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Oedipus Rex By Sophocles
In "Oedipus the King," Sophocles concocts one of the most famous and
intricate characters of Greek drama. A tragic hero, Oedipus' desire for
self-discovery and understanding inevitably leads to his tragic downfall. In the
end, it can be seen that Oedipus' tragic flaw is his own determination and
persistence. Oedipus is a leader. He thrives on power and thirsts for control.
It is interesting to note, however, that Oedipus does not abuse his power.
Rather, Oedipus strives to better Thebes at all costs...including the cost of
his own power. From the opening of the drama, Oedipus' determination is quite
obvious. As king, he promises his subjects that he will rid Thebes of all
pestilence and famine. This promise is backed by Oedipus' well-known victory
over the Sphinx, and his people believe instantly that their king will solve all
their troubles. The people of Thebes trust Oedipus because they recognize his
persistence. Aside from his outward determination, many other qualities can be
seen in Oedipus. One quality of particular interest is Oedipus' morality and
fairness. When taking a broad view of the play's actions, one can see that
Oedipus does all he can to achieve a fair state. He pursues the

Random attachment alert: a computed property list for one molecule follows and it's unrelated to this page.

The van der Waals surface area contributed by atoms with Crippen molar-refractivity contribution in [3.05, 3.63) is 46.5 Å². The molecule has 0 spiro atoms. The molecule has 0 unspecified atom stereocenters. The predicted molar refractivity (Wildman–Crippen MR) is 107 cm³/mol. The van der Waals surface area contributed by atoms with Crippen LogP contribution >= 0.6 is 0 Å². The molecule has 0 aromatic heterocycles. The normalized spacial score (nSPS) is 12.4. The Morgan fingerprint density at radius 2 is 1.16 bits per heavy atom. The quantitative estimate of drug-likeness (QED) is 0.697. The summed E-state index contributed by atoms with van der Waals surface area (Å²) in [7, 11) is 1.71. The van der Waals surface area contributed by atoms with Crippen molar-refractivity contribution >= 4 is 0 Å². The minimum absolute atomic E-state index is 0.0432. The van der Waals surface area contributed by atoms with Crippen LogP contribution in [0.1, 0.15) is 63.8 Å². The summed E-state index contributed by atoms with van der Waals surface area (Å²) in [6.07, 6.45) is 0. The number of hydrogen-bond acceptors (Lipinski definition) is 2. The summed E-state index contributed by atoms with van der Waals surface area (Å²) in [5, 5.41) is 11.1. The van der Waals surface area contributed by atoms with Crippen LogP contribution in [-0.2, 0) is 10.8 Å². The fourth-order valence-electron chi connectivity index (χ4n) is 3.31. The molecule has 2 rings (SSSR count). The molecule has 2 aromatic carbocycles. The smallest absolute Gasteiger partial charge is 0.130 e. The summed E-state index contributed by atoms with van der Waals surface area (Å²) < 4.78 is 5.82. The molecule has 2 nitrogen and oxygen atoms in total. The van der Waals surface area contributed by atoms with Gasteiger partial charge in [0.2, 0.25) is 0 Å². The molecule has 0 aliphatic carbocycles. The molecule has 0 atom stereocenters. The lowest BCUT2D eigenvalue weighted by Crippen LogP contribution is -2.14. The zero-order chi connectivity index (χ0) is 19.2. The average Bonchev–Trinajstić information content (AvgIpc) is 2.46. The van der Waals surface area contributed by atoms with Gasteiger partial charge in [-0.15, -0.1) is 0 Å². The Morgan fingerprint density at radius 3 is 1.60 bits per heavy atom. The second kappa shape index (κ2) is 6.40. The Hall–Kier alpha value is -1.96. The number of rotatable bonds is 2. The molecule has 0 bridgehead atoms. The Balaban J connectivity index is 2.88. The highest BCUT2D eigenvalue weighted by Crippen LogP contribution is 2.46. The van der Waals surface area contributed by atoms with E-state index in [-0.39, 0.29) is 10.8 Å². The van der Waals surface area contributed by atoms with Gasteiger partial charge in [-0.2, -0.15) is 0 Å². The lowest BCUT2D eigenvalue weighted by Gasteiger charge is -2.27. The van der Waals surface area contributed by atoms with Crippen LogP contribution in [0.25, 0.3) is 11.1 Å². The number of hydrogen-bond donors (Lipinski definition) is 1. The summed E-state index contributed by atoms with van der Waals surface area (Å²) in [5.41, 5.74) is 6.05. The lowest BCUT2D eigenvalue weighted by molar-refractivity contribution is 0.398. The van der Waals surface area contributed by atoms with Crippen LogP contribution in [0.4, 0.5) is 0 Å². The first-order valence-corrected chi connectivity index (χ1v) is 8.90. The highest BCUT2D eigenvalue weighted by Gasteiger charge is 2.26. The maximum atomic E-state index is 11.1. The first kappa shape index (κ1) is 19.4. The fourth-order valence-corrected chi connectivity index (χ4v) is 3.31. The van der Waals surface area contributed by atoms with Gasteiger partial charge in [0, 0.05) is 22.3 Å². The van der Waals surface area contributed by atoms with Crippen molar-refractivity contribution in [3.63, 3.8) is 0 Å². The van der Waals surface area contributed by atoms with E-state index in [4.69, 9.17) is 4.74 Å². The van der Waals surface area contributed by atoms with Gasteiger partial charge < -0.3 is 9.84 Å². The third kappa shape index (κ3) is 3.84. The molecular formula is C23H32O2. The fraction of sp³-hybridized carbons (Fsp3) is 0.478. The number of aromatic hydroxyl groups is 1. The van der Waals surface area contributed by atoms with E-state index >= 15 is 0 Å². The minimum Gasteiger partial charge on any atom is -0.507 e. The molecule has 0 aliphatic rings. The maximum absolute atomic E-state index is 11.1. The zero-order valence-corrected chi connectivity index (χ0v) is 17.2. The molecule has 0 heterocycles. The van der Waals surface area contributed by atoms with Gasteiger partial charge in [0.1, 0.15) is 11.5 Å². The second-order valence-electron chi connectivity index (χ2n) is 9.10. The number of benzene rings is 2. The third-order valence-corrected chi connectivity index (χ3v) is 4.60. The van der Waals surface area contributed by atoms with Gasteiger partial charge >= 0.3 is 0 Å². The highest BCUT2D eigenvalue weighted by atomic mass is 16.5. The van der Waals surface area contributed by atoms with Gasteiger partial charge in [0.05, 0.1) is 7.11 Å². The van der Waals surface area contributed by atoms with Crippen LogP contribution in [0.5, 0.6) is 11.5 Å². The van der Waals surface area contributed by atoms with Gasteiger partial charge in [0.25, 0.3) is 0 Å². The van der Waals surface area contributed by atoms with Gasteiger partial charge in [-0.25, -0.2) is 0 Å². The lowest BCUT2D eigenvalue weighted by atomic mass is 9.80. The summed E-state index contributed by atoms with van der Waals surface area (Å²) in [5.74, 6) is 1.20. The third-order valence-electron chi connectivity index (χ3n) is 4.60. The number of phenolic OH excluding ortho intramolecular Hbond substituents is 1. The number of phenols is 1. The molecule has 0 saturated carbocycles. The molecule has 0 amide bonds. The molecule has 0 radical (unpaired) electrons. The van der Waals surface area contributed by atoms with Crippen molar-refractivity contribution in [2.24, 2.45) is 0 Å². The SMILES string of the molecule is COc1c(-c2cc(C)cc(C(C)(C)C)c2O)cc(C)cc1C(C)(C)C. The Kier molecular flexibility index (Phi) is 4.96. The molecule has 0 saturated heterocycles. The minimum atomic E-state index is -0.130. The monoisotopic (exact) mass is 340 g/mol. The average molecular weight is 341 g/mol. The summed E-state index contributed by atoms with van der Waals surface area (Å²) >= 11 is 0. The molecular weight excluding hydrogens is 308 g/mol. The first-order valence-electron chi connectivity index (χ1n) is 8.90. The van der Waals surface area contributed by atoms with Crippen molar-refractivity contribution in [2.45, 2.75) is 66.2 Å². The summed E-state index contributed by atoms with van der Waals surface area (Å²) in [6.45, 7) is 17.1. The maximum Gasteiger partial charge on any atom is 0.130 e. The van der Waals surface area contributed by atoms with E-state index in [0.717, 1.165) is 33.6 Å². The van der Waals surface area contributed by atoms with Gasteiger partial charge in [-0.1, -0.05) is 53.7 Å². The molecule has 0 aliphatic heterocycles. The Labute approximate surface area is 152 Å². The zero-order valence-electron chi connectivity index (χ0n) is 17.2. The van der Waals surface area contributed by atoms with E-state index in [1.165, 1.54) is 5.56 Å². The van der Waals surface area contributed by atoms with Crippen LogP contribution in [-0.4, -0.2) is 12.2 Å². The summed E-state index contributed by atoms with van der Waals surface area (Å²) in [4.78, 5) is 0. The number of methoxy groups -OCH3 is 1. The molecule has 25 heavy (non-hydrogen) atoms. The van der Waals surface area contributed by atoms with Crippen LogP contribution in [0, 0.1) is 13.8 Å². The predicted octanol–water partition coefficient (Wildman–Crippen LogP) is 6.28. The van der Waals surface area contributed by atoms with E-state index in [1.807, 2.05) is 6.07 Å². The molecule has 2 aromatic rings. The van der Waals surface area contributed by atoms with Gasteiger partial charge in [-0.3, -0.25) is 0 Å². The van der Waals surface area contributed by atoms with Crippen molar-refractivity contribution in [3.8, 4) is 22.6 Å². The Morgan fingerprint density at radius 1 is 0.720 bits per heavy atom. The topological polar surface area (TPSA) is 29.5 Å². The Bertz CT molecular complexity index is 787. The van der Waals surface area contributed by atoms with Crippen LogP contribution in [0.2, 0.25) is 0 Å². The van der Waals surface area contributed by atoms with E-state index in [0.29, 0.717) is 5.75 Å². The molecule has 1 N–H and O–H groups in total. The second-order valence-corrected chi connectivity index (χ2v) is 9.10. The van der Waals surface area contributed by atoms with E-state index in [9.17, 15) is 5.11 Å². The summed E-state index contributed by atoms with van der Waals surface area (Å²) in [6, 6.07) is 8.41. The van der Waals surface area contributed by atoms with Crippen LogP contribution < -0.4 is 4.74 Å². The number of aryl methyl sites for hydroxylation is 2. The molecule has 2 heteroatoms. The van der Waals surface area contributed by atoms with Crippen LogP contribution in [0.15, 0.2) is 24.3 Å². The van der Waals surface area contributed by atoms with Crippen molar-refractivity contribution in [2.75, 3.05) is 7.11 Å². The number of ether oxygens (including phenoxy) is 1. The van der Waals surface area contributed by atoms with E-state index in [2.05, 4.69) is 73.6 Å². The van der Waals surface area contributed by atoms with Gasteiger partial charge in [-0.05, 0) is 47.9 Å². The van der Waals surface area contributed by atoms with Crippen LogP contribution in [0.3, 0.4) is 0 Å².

"murderer" with full force in an honorable attempt to seek justice.
Oedipus' morality becomes even more apparent towards the end of the play when he
decides to follow through with the punishment of the murderer, even though he
must leave his kingdom and his home. Oedipus, though an honorable character, is
guilty. His extraordinarily complex guilt can be seen on two levels: on the
level of the Gods, and on the level of the law. Oedipus has clearly broken laws
and taboos through his unwholesome behavior. More importantly, however, Oedipus
has offended the Gods. He has attempted to alter the most important and
immutable constant of Greek philosophy: fate. By avoiding fate early in life
through feeble means (leaving his parents), Oedipus angers the Gods, and
eventually pays for his wrongdoing through his own punishment. Though Oedipus is
guilty, his self-banishment relieves his guilt and redeems his character.
Throughout the drama, Oedipus relentlessly strives to discover two seemingly
polar entities: the murderer of Laius, and his own true identity. In the end of
his tragic downward spiral of truth, however, Oedipus discovers their equality.
Oedipus' own seemingly beneficial characteristic of determination inevitably
causes his tragic fall from dignity and grace.
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Operas, Ancient Greek theatre, Narratology, Plot, Poetics, Oedipus, Sophocles, Hamartia, Laius, Oedipus at Colonus, Oedipus complex
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